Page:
In addition, the cost of vaccines for children has escalated over the past decade due mainly to the new, more expensive formulations.

The reason for a declining incidence of meningococcal disease is not fully known. It may be partly explained by increasing rates of vaccination among adolescents. However, the overall low rate of disease in the population makes assessing herd immunity difficult.



* If ACIP decides to recommend vaccinating infants against meningococcal disease, it is unclear how long immunity will last, potentially necessitating a booster dose before the currently recommended adolescent dose. Finally, in children at high risk, it is not fully known how meningococcal vaccines will affect the immune response to pneumococcal conjugate vaccine. 1his is an important consideration because the incidence of pneumococcal disease among these children is much higher than that of meningococcal disease.


(1.) CDC. Report from the Advisory Committee on Immunization Practices (ACIP): decision not to recommend routine vaccination of all children aged 2-10 years with quadrivalent meningococcal conjugate vaccine (MCV4). MMWR Morb Mortal Wkly Rep. 2008;57:462-465.

(2.) CDC. Licensum of a meningococcal conjugate vaccine for children aged 2 through 10 years and updated booster dose guidance for adolescents and other persons at increased risk for meningococcal disease--Advisory Committee on Immunization Practices (ACIP), 2011. MMWR Morb Mortal Wkly Rep. 2011;60:1018-1019.

(3.) Marshall GS, Marchant CD, Blatter M, et al. Immune response and one-year antibody persistence after a fourth dose of a novel Haemophilus influenzae type B and Neisseria meningitides serogroups C and T-tetanus toxoid conjugate vaccine (HihMenCY) at 12 to 15 months of age. Pediatr Infect Dis I. 2010;29:469-471.

(4.) Nolan T, Richmond P, Marshall H, et al. Immunogenicity and safety of an investigational combined Haemophilus influenzae type B-Neisseria meningitides serogroups C and Y-tetanus toxoid conjugate vaccine. Pediatr Infect Dis J. 2011;30:190-196.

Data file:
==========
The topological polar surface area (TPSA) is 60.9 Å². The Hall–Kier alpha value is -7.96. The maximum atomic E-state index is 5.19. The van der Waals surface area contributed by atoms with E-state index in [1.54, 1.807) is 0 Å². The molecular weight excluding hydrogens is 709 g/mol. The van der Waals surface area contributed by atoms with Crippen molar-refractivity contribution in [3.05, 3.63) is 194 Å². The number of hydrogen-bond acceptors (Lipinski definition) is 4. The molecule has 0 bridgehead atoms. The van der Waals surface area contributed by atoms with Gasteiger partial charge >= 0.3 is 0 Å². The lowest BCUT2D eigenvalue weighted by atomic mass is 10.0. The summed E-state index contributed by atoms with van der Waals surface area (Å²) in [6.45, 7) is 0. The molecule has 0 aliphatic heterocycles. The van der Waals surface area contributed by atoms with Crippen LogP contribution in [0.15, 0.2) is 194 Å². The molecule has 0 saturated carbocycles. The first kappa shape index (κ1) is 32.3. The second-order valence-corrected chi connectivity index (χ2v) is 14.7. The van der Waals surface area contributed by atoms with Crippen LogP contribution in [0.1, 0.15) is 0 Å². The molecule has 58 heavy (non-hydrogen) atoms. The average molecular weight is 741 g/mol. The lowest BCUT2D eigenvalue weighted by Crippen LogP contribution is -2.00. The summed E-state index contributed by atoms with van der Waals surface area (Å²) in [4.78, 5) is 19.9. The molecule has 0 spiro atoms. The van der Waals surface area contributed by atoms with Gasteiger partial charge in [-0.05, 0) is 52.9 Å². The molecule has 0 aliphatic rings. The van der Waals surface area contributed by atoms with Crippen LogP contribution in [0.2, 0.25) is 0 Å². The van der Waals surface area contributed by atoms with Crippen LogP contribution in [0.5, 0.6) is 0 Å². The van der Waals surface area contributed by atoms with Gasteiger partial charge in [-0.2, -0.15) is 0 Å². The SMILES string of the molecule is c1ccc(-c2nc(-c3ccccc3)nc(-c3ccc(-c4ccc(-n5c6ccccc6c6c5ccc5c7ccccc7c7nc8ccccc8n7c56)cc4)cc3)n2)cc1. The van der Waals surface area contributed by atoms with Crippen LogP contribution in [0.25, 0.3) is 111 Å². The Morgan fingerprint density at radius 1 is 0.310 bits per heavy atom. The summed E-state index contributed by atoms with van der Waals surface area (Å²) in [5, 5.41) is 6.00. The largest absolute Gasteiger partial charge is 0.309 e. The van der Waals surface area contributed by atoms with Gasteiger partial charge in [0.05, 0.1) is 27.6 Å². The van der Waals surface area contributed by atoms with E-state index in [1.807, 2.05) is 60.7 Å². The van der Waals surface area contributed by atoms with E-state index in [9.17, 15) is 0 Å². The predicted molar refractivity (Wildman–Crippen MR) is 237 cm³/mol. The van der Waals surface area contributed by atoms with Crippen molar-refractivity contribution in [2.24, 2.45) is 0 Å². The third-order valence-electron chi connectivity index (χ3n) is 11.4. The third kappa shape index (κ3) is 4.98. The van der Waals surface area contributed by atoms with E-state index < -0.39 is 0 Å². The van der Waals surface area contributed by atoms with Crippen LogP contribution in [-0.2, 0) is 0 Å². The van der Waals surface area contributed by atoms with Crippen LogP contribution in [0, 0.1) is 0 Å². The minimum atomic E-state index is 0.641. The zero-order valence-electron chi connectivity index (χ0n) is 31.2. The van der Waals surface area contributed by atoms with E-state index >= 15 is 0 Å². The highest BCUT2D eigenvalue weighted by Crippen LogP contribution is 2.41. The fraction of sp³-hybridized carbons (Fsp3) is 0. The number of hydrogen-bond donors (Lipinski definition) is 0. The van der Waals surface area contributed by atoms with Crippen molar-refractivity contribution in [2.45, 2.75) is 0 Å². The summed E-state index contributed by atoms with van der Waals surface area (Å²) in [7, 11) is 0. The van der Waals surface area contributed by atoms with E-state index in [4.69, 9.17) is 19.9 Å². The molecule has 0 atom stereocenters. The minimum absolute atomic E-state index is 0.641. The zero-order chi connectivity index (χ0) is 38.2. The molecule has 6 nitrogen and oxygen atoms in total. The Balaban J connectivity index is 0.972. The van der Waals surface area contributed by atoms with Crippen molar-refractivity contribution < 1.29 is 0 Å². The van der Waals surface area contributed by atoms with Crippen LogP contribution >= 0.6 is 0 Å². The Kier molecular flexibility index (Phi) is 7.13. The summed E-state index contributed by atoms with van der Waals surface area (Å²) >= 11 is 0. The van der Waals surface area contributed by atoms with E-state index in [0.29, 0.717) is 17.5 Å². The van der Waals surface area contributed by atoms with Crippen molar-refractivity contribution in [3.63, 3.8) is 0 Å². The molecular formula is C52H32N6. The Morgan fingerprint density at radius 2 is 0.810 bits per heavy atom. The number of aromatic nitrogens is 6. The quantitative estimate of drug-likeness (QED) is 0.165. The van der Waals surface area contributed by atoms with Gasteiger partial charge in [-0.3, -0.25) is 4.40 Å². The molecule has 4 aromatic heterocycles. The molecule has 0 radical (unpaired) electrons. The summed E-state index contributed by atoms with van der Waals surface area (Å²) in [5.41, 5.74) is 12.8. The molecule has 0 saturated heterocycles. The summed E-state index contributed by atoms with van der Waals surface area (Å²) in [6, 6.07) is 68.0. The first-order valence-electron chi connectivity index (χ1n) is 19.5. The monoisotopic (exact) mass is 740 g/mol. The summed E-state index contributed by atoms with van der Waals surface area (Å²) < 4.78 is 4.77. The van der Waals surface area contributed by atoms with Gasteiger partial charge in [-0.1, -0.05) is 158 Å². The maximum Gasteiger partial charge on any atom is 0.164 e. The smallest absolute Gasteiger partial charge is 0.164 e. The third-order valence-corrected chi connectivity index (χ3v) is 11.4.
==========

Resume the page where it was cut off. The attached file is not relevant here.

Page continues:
(5.) Bryant KA, Marshall GS, Marchant CD, et al. Immunogenicity and safety of H influenzae type b-N meningitides C/Y conjugate vaccine in infants. Pediatrics. 2011;127:e1375-e1385.

(6.) Marshall GS, Marchant CD, Blatter M, et al. Co-administration of a novel Haemophilus influenzae type b and Neisseria meningitides serogroups C and Y-tetanus toxoid conjugate vaccine does not interfere with the immune response to antigens contained in infant vaccines routinely used in the United States. Hum Vaccin. 2011;7:258-264.

(7.) Perrett KP, Snape MD, Ford KJ, et al. Immunogenicity and immune memory of a nonadjuvanted quadrivalent meningococcal glycoconjugate vaccine in infants. Pediatr Infect Dis J. 2009;28:186-193.

(8.) MaeNeil J. Epidemiology of meningococcal diseases in infants and young children. Paper presented at: Meeting of the Advisory Committee on Immunization Practices; October 25, 2011; Atlanta, GA.

Doug Campos-Outcalt, MD, MPA

Department of Family, Community and Preventive Medicine, University of Arizona College of Medicine, Phoenix

Patients at high risk for
meningococcal disease

* Individuals with persistent complement
component deficiency, such as C5-C9,
properdin, or factor D

* People with functional or anatomical

* Microbiologists working with Neisseria

* Travelers to, or residents of, countries where
meningococcal disease is hyperendemic or

Source: CDC. Updated recommendations for use of meningococcal
conjugate vaccines--Advisory Committee on Immunization
Practices (ACIP), 2010. MMWR Morb Mortal Wkly Rep.
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Title Annotation:Advisory Committee on Immunization Practices; PRACTICE ALERT
Author:Campos-Outcalt, Doug
Publication:Journal of Family Practice
Geographic Code:1USA
Date:Aug 1, 2012